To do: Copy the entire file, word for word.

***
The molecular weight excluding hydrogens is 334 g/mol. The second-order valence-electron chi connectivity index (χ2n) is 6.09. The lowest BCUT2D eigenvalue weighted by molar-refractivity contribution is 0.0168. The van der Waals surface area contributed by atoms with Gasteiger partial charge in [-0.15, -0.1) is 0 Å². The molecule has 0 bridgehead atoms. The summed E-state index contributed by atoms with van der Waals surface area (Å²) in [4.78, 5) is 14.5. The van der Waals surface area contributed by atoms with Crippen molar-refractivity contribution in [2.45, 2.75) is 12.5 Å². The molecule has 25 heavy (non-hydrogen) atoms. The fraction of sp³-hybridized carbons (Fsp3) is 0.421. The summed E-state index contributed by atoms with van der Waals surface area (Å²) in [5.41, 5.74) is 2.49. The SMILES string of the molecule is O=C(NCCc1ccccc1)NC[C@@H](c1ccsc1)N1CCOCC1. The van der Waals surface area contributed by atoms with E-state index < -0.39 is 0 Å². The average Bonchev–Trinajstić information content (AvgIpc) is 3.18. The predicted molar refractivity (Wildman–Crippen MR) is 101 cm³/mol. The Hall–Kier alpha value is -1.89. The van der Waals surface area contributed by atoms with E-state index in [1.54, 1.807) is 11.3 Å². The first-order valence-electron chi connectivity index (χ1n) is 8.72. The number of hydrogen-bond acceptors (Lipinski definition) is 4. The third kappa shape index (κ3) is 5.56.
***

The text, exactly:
The molecular weight excluding hydrogens is 334 g/mol. The second-order valence-electron chi connectivity index (χ2n) is 6.09. The lowest BCUT2D eigenvalue weighted by molar-refractivity contribution is 0.0168. The van der Waals surface area contributed by atoms with Gasteiger partial charge in [-0.15, -0.1) is 0 Å². The molecule has 0 bridgehead atoms. The summed E-state index contributed by atoms with van der Waals surface area (Å²) in [4.78, 5) is 14.5. The van der Waals surface area contributed by atoms with Crippen molar-refractivity contribution in [2.45, 2.75) is 12.5 Å². The molecule has 25 heavy (non-hydrogen) atoms. The fraction of sp³-hybridized carbons (Fsp3) is 0.421. The summed E-state index contributed by atoms with van der Waals surface area (Å²) in [5.41, 5.74) is 2.49. The SMILES string of the molecule is O=C(NCCc1ccccc1)NC[C@@H](c1ccsc1)N1CCOCC1. The van der Waals surface area contributed by atoms with E-state index < -0.39 is 0 Å². The average Bonchev–Trinajstić information content (AvgIpc) is 3.18. The predicted molar refractivity (Wildman–Crippen MR) is 101 cm³/mol. The Hall–Kier alpha value is -1.89. The van der Waals surface area contributed by atoms with E-state index in [1.54, 1.807) is 11.3 Å². The first-order valence-electron chi connectivity index (χ1n) is 8.72. The number of hydrogen-bond acceptors (Lipinski definition) is 4. The third kappa shape index (κ3) is 5.56.